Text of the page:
After leaving Wall Street, he was a Reginald F. Lewis Fellow for Law Teaching at Harvard Law School, taught as a Visiting Instructor at the University of Michigan Law School, and spent two years as a Greenwall Fellow in Bioethics and Health Policy at Georgetown University and Johns Hopkins University. While a Greenwall Fellow, Professor Spindelman was also an adjunct professor of law at the Georgetown University Law Center, a faculty associate at the Johns Hopkins University Bloomberg School of Public Health, and a research fellow at the US Food and Drug Administration’s Center for Drug Evaluation and Research.
Since joining the faculty at the Moritz College of Law, Professor Spindelman also has been a visiting professor of law at the Georgetown University Law Center (Spring ’05), and at the University of Michigan Law School (AY ’07-’08).
Professor Spindelman’s scholarship focuses largely on questions of inequality as they intersect law and culture. In addition to current and recent work focused on LGBT rights and reproductive justice, he is the co-author of a leading casebook in Family Law, has published numerous articles (see below), and has been quoted widely in the press. He regularly teaches Constitutional Law, Family Law, Constitutional Law Theory, Critical Theory/Critical Lawyering, Social Justice and the Law, and Sexual Violence and the Law. Other courses he has recently taught include The Lawyer in the Community and an innovative course called The Rule of Law in the Age of Legal Change.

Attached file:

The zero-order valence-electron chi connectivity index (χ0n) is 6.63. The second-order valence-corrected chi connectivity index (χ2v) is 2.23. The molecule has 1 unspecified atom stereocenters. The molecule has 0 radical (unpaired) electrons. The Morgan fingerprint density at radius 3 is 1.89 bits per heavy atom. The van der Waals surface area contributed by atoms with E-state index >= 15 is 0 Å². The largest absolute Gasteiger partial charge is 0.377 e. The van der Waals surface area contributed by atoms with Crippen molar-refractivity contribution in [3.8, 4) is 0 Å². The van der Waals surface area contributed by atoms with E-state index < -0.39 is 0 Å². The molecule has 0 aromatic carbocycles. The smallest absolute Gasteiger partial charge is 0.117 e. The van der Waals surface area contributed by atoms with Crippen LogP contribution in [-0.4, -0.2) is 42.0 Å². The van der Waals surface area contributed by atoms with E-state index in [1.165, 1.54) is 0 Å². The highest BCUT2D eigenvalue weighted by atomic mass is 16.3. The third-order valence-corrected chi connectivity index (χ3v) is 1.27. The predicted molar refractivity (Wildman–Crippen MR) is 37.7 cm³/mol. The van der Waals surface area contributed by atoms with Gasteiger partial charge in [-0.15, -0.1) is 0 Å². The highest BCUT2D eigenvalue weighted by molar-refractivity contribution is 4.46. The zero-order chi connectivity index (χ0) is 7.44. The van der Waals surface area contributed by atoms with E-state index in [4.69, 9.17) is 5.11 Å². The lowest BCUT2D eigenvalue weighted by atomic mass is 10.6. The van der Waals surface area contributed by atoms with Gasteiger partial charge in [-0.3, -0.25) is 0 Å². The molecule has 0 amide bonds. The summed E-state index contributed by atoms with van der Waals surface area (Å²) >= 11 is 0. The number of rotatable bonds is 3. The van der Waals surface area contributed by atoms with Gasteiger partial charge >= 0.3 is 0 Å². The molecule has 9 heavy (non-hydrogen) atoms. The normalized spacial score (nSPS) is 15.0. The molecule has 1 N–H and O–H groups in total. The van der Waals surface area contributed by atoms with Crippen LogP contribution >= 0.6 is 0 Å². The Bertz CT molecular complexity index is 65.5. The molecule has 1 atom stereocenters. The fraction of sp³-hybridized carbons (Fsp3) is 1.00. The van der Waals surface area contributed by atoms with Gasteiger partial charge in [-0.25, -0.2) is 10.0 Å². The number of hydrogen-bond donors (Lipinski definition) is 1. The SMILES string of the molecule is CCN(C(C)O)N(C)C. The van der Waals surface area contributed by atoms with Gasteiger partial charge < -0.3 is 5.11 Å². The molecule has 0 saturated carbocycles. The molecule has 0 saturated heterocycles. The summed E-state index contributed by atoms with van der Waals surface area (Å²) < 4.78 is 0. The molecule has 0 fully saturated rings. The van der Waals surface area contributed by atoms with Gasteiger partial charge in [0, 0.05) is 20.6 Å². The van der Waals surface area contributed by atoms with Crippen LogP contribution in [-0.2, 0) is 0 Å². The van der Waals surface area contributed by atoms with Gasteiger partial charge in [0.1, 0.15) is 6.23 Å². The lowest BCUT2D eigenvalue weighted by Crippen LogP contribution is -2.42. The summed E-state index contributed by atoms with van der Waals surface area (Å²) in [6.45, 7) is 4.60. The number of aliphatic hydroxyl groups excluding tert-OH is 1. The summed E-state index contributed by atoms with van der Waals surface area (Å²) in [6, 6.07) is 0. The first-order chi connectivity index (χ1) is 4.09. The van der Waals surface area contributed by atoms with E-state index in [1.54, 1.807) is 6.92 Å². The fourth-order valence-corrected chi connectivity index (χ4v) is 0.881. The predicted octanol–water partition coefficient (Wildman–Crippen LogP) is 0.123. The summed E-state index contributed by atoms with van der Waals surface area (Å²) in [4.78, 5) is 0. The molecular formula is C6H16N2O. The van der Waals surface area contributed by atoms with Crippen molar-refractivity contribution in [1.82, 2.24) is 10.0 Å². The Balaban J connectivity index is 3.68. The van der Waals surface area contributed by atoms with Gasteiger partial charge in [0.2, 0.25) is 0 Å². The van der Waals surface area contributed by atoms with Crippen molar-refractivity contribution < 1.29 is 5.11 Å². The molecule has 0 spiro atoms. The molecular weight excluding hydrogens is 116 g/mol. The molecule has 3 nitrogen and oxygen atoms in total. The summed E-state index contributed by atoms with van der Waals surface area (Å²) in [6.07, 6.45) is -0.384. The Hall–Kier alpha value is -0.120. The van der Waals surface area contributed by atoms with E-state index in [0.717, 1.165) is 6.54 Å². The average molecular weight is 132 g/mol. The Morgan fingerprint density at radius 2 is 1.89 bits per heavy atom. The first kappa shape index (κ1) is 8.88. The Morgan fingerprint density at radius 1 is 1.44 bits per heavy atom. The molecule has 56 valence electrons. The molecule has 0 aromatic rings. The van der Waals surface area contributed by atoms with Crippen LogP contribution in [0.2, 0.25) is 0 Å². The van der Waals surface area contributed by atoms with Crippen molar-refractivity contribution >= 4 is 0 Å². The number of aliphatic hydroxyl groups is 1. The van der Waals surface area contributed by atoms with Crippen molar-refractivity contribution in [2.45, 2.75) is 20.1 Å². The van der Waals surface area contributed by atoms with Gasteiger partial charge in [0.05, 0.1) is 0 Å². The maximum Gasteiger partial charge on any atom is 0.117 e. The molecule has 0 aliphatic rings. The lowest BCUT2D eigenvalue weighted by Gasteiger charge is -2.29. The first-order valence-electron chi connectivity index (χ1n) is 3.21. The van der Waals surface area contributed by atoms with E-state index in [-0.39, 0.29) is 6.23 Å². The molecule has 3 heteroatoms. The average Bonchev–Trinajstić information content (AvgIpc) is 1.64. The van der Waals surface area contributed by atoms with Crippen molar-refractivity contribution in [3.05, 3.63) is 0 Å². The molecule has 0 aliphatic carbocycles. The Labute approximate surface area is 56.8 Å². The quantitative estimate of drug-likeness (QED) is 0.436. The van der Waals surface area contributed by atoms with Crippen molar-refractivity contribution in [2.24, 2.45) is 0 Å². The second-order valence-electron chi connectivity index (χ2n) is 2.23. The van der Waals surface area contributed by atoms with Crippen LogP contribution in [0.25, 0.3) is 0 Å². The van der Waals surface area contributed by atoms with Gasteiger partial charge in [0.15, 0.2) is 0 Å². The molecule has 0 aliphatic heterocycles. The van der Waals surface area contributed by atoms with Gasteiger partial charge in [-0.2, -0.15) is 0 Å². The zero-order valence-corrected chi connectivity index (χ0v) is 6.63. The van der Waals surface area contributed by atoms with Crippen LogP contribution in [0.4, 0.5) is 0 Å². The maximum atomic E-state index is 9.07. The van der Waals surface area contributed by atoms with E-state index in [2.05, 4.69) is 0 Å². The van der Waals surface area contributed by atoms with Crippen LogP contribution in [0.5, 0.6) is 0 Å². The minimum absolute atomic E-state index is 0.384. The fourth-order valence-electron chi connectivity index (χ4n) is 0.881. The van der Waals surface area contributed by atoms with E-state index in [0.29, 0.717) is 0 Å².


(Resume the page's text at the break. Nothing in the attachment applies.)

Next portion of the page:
Karen J. Terry

Karen J. Terry, Ph.D. is a Professor in the Department Criminal Justice at John Jay College of Criminal Justice and on the faculty of the Criminal Justice Doctoral Program at the Graduate Center, CUNY. She holds a doctorate in criminology from Cambridge University. Her primary research interest is sexual offending and victimization, particularly abuse of children in an institutional setting, and she has received nearly $4 million in federal and private grants. Most significantly, she was the principal investigator for two studies on sexual abuse of minors by Catholic priests in the U.S.

Eli Zal

Eli Zal, L.C.S.W.: I have had the pleasure and honor to be affiliated with MaleSurvivor since 1999 — as conference chair, board member, referral therapist, and on the advisory board. I am a psychotherapist with a practice in New York City and MaleSurvivor has been a valuable part of many of my patients’ lives. In addition to my private practice I also teach and supervise at The Institute for Contemporary Psychotherapy and the Manhattan Institute for Psychoanalysis. I live with my partner in Chelsea and relax with quiet dinners, lots of tv and reading, and long walks along the Hudson River.

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You are not alone. It was not your fault. It is possible to heal. It is not too late.